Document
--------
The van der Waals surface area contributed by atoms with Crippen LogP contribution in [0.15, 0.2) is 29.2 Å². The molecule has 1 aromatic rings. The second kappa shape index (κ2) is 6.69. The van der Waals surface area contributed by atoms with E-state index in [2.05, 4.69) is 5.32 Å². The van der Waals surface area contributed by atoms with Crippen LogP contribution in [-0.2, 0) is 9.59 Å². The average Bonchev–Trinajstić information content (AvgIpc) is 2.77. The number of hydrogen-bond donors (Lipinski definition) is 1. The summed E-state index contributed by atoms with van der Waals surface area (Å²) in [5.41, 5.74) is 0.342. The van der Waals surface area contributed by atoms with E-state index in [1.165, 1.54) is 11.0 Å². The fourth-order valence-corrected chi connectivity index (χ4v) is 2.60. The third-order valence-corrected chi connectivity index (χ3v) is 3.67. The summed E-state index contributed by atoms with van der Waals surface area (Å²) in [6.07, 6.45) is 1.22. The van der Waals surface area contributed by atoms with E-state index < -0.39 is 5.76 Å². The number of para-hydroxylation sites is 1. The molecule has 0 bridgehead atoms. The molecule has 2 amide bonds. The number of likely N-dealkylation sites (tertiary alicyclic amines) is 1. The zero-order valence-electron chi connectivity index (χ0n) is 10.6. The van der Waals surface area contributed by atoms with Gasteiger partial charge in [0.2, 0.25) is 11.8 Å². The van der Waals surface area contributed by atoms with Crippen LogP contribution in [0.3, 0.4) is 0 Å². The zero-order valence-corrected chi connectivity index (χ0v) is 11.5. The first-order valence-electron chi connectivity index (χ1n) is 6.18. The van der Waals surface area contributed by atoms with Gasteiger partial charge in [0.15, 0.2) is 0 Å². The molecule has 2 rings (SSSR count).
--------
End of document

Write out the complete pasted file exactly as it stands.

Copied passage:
The van der Waals surface area contributed by atoms with Crippen LogP contribution in [0.15, 0.2) is 29.2 Å². The molecule has 1 aromatic rings. The second kappa shape index (κ2) is 6.69. The van der Waals surface area contributed by atoms with E-state index in [2.05, 4.69) is 5.32 Å². The van der Waals surface area contributed by atoms with Crippen LogP contribution in [-0.2, 0) is 9.59 Å². The average Bonchev–Trinajstić information content (AvgIpc) is 2.77. The number of hydrogen-bond donors (Lipinski definition) is 1. The summed E-state index contributed by atoms with van der Waals surface area (Å²) in [5.41, 5.74) is 0.342. The van der Waals surface area contributed by atoms with E-state index in [1.165, 1.54) is 11.0 Å². The fourth-order valence-corrected chi connectivity index (χ4v) is 2.60. The third-order valence-corrected chi connectivity index (χ3v) is 3.67. The summed E-state index contributed by atoms with van der Waals surface area (Å²) in [6.07, 6.45) is 1.22. The van der Waals surface area contributed by atoms with E-state index < -0.39 is 5.76 Å². The number of para-hydroxylation sites is 1. The molecule has 0 bridgehead atoms. The molecule has 2 amide bonds. The number of likely N-dealkylation sites (tertiary alicyclic amines) is 1. The zero-order valence-electron chi connectivity index (χ0n) is 10.6. The van der Waals surface area contributed by atoms with Gasteiger partial charge in [0.2, 0.25) is 11.8 Å². The van der Waals surface area contributed by atoms with Crippen LogP contribution in [0.3, 0.4) is 0 Å². The zero-order valence-corrected chi connectivity index (χ0v) is 11.5. The first-order valence-electron chi connectivity index (χ1n) is 6.18. The van der Waals surface area contributed by atoms with Gasteiger partial charge in [0.15, 0.2) is 0 Å². The molecule has 2 rings (SSSR count).